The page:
|Day's range||21,062.31 - 21,279.02|
|52-week range||20,347.49 - 24,448.07|
U.S. stock indexes rose Tuesday on hopes that trade tensions between the world's largest economies may ease, though much of the big gains from the morning had evaporated by midday. The S&P 500 index jumped as much as 1.4 percent in early trading, following even bigger gains in Europe, but it lost more than half the gains as the day wore on. It's the latest big swing for stocks, which have been mostly falling since late September on worries about the global trade war, rising interest rates and a slowing economy.
Investing.com - Asian markets gained in afternoon trade on Tuesday, with Apple (NASDAQ:AAPL) suppliers outperforming after the U.S. tech giant filed an appeal to overturn a sales ban in China of some of its iPhones, CNBC reported.
Investing.com - Asian markets were mixed in morning trade on Tuesday amid reports that China and the U.S. are preparing next stage of trade talks.
Wall Street had a volatile session overnight which saw the Dow recover from a 507-point drop. Meanwhile, U.K. Prime Minister Theresa May delayed a Brexit vote that was set to take place on Tuesday in the U.K. parliament. Also on Monday, the Reserve Bank of India's chief, Urjit Patel, resigned abruptly, stoking concerns over the independence of the central bank.
SINGAPORE (AP) — Asian markets were mixed Tuesday in narrow trading on doubts that U.S. and China can manage to resolve their festering trade dispute.
Investing.com - Asian equities fell in morning trade on Monday, with Japan’s Nikkei 225 ddown more than 2.3% after data showed the country’s gross domestic product shrank more than expected in the third quarter.
Shares in Australia, Japan, South Korea and China saw losses on the day. Chinese trade data for November came significantly below expectations over the weekend. Stocks in Asia declined on Monday following significantly weaker-than-expected Chinese trade data released over the weekend.
Taiwan’s largest companies have spent the past two decades building factories ever deeper into China, particularly in the Yangtze River and Pearl River deltas. Perhaps more than any other economy, Taiwan has found itself trapped in the middle of the trade war between the world’s two superpowers. China and the US are Taiwan’s top two individual trading partners, and the Taiwanese economy is heavily reliant on global trade.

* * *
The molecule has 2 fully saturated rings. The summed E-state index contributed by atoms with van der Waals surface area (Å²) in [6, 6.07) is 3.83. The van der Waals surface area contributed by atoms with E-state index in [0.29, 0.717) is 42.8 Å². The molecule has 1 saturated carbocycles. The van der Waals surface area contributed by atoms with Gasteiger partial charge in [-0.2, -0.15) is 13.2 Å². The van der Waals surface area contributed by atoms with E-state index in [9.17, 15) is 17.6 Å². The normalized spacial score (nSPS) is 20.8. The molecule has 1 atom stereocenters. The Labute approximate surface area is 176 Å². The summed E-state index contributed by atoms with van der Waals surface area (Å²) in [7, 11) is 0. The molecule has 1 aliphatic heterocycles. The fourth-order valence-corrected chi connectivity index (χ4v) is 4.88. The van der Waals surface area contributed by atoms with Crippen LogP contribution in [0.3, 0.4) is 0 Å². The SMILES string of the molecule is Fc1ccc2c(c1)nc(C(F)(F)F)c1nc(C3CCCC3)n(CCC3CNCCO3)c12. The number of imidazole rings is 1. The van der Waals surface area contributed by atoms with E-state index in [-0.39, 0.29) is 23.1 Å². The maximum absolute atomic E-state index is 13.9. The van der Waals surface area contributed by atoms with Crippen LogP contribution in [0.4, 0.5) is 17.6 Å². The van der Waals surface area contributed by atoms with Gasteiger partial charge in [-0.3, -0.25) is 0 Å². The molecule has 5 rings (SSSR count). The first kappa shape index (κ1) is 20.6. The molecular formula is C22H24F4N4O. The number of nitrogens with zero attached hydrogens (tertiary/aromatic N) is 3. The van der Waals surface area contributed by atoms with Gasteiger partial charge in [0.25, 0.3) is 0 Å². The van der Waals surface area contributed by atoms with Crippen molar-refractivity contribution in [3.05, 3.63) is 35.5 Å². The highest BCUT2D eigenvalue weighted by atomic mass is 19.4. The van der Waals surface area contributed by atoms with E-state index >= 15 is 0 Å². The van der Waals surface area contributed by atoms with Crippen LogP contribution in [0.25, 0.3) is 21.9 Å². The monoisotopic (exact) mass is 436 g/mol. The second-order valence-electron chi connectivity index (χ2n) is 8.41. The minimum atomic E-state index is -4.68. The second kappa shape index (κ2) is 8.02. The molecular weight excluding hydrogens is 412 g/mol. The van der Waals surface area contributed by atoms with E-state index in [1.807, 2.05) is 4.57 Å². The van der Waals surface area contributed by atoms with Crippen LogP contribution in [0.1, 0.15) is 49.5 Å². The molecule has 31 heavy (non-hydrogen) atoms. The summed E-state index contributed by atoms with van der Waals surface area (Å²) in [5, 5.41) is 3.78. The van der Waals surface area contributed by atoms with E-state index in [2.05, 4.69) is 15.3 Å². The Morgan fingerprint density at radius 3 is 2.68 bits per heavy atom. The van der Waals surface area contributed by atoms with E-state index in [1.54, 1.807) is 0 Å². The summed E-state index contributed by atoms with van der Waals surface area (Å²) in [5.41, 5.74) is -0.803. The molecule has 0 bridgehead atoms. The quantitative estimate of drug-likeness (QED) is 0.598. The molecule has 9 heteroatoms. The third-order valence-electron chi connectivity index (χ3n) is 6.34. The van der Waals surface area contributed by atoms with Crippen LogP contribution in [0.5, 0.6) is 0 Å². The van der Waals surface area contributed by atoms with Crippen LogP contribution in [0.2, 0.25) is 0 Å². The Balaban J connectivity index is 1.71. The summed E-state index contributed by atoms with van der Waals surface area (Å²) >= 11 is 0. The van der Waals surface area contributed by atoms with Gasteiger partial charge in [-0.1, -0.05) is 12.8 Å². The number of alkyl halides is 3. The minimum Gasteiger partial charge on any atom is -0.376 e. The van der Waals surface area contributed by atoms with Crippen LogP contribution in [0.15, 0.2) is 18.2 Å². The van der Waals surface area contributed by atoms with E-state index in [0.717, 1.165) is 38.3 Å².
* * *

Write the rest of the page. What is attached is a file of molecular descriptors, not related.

Wall Street capped a turbulent week of trading Friday with the biggest weekly loss since March as traders fret over rising trade tensions between Washington and Beijing and signals of slower economic growth.
Stock markets around the world were mixed, with U.S. shares retreating on Friday amid continuing concerns over U.S.-China trade ties, while pledges by key oil producers to trim output boosted oil prices. Oil prices surged 4 percent after big Middle East producers in OPEC agreed to reduce output to drain global fuel inventories and support the market. Shares on Wall Street fell more than 1 percent, with a drop in technology stocks sparking a turnaround from earlier in the day amid the trade standoff.
LONDON (AP) — Shares rebounded in Europe and Asia on Friday as worries over U.S.-China trade friction were calmed by conciliatory comments from Beijing. Attention was turning toward upcoming U.S. jobs data.
Monday is the end of former Nissan chairman Carlos Ghosn's 22-day detention, having been held without charge since his arrest on suspicion of under-reporting compensation for five years following a whistleblower tip-off. Ghosn and co-accused Greg Kelly, a former Nissan Motor Co Ltd representative director, are likely to be charged the same day, the Nikkei reported on Friday. Repeatedly arresting individuals on slightly different allegations linked to the same case is a relatively common practice in Japan.